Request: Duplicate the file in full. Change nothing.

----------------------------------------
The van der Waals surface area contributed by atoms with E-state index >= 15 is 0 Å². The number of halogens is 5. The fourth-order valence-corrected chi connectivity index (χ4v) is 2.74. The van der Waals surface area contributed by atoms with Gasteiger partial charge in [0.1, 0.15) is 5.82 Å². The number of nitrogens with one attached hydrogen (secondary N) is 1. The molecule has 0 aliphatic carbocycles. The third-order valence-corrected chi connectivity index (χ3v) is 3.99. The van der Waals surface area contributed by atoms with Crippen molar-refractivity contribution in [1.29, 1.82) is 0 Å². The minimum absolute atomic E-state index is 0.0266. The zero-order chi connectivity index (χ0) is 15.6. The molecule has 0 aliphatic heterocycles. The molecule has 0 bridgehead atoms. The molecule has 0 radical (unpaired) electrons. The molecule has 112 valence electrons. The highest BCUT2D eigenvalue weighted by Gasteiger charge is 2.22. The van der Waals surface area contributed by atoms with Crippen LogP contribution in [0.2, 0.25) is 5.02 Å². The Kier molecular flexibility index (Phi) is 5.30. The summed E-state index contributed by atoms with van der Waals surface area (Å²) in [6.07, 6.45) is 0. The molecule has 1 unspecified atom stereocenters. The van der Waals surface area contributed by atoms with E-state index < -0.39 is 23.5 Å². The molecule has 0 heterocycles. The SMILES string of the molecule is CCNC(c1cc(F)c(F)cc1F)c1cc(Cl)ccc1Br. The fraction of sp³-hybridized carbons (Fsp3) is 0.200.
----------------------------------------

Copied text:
The van der Waals surface area contributed by atoms with E-state index >= 15 is 0 Å². The number of halogens is 5. The fourth-order valence-corrected chi connectivity index (χ4v) is 2.74. The van der Waals surface area contributed by atoms with Gasteiger partial charge in [0.1, 0.15) is 5.82 Å². The number of nitrogens with one attached hydrogen (secondary N) is 1. The molecule has 0 aliphatic carbocycles. The third-order valence-corrected chi connectivity index (χ3v) is 3.99. The van der Waals surface area contributed by atoms with Crippen molar-refractivity contribution in [1.29, 1.82) is 0 Å². The minimum absolute atomic E-state index is 0.0266. The zero-order chi connectivity index (χ0) is 15.6. The molecule has 0 aliphatic heterocycles. The molecule has 0 bridgehead atoms. The molecule has 0 radical (unpaired) electrons. The molecule has 112 valence electrons. The highest BCUT2D eigenvalue weighted by Gasteiger charge is 2.22. The van der Waals surface area contributed by atoms with Crippen LogP contribution in [0.2, 0.25) is 5.02 Å². The Kier molecular flexibility index (Phi) is 5.30. The summed E-state index contributed by atoms with van der Waals surface area (Å²) in [6.07, 6.45) is 0. The molecule has 1 unspecified atom stereocenters. The van der Waals surface area contributed by atoms with E-state index < -0.39 is 23.5 Å². The molecule has 0 heterocycles. The SMILES string of the molecule is CCNC(c1cc(F)c(F)cc1F)c1cc(Cl)ccc1Br. The fraction of sp³-hybridized carbons (Fsp3) is 0.200.